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Last May, we wrote about Colorado’s failed effort to put tax haven legislation on the November 2015 ballot. Had it gotten out of the legislature and been approved by voters, it would have made it more difficult for corporations to shelter income in a foreign tax jurisdiction.

In September, we addressed Washington, D.C.’s Combined Reporting Clarification Act of 2015, which identified 39 specific jurisdictions as tax havens, and was intended to enable more effective enforcement of tax laws. This measure was expected to increase business income tax revenues by $3.7 million in fiscal year 2017, and by a total of $10.6 million in the fiscal years 2016 through 2019.

As these articles showed, tax haven legislation is on lawmakers’ minds, because it has the potential to limit corporate tax dodging, thus mitigating the loss of badly needed revenues. But a February 2016 report by the State Tax Research Institute (STRI), an affiliate of the Council On State Taxation (COST), suggests otherwise. In State Tax Haven Legislation: A Misguided Approach to a Global Issue (Report), the authors found the following:

  1. There is no clear evidence that profit shifting to tax havens is eroding states’ corporate tax bases;
  2. State tax haven blacklists are arbitrary and unmanageable; and
  3. States adopting tax haven legislation risk losing investments and jobs, and face constitutional challenges.

As to the first finding, the Report refers to “supersized estimates” of state tax revenue losses that some attribute to “alleged ‘profit shifting’ to ‘offshore tax havens.’” The authors cited, and criticized, the U.S. Public Interest Research Group’s (USPIRG) conclusion that $26 billion in state corporate tax revenue losses had accrued in 2011, in part because that same group asserted a different number the following year – $20.7 billion.

Similarly, the Report attacked a USPIRG estimate that Washington, D.C. could achieve $284 million in tax haven revenue, later revised to $17.9 million. Moreover, the District itself expected to increase business income tax revenues by just $3.7 million in fiscal year 2017, as noted above.

More generally, the Report compares what proponents of tax haven legislation identify as peak erosion and profit shifting, with the overall share of state and local taxes paid by businesses. It found that the latter was “remarkably stable,” suggesting that profit shifting has had only a limited impact on the tax base.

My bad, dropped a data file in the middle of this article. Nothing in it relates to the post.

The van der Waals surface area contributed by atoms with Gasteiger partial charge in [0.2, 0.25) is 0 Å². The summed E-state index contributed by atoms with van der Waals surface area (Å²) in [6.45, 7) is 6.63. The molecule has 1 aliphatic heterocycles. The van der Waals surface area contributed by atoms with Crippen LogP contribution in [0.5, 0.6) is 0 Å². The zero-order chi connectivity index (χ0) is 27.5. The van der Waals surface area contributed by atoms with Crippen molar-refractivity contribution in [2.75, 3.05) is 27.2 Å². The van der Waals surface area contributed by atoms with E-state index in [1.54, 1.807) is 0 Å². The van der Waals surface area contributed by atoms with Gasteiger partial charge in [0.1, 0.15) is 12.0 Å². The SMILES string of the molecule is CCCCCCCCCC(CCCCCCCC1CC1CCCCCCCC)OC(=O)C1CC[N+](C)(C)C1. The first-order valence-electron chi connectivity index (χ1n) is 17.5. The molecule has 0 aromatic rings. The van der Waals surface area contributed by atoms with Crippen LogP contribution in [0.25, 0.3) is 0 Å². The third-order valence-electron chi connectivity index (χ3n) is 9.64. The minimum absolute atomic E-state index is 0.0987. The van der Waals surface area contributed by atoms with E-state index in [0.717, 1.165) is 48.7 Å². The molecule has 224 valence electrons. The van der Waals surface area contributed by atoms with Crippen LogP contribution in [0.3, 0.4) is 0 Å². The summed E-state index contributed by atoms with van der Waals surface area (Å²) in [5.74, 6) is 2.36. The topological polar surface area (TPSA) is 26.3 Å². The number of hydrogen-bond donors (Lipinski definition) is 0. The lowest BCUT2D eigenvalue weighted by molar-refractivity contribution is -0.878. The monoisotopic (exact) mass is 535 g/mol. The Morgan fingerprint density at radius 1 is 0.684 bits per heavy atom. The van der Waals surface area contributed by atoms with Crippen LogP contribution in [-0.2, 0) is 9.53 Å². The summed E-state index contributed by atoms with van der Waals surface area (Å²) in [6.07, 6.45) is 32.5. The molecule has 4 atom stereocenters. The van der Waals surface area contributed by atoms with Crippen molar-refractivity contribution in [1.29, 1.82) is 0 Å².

For these and other reasons, while fully conceding the fact that “profit shifting is a significant issue that must be addressed,” the Report confronts and challenges the reliability of the analysis, methodology, assumptions, and data that lead to conclusions that tax havens are eroding states’ corporate tax bases.

With respect to the blacklists, the Report declares that the recent experience of several states “confirms that state tax haven lists are inherently arbitrary and unmanageable.” This is, at least initially, because the tax haven lists were based on those that were prepared not to limit profit shifting, but to exchange information in a transparent manner. The list was subsequently discontinued because it had fulfilled its transparency goals.

Beyond this, states themselves struggle to identify which countries should be blacklisted, because there is no national or international guidance.

Finally, tax haven legislation is risky for states because it has the potential to reduce business employment and investment, and invite foreign retaliation and constitutional challenges. We mentioned this argument in our May article addressing Colorado’s bill, noting that COST had opposed the legislation in a letter to the Colorado House of Representatives. Its opposition was based on what COST considered to be the arbitrary application of discriminatory treatment to corporations doing business in Colorado.

Additionally, the Report reveals that foreign direct investment in the 50 states amounted to $236.3 billion, and questions whether discouraging so much investment is wise. Similarly troubling, the Report surmises that “state tax haven legislation will almost certainly face legal challenges under the Foreign Commerce Clause and Foreign Affairs Powers Doctrine.”

In the end, the Report points out that there are only a few states and jurisdictions that have enacted tax haven legislation:

  • Connecticut
  • Montana
  • Oregon
  • Rhode Island
  • West Virginia
  • District of Columbia

Connecticut was the only state in 2015, out of 12, that actually adopted a tax haven law. According to the Report, a continuation of this trend would reflect “a fundamental misunderstanding of both the need for and efficacy of these policies.”

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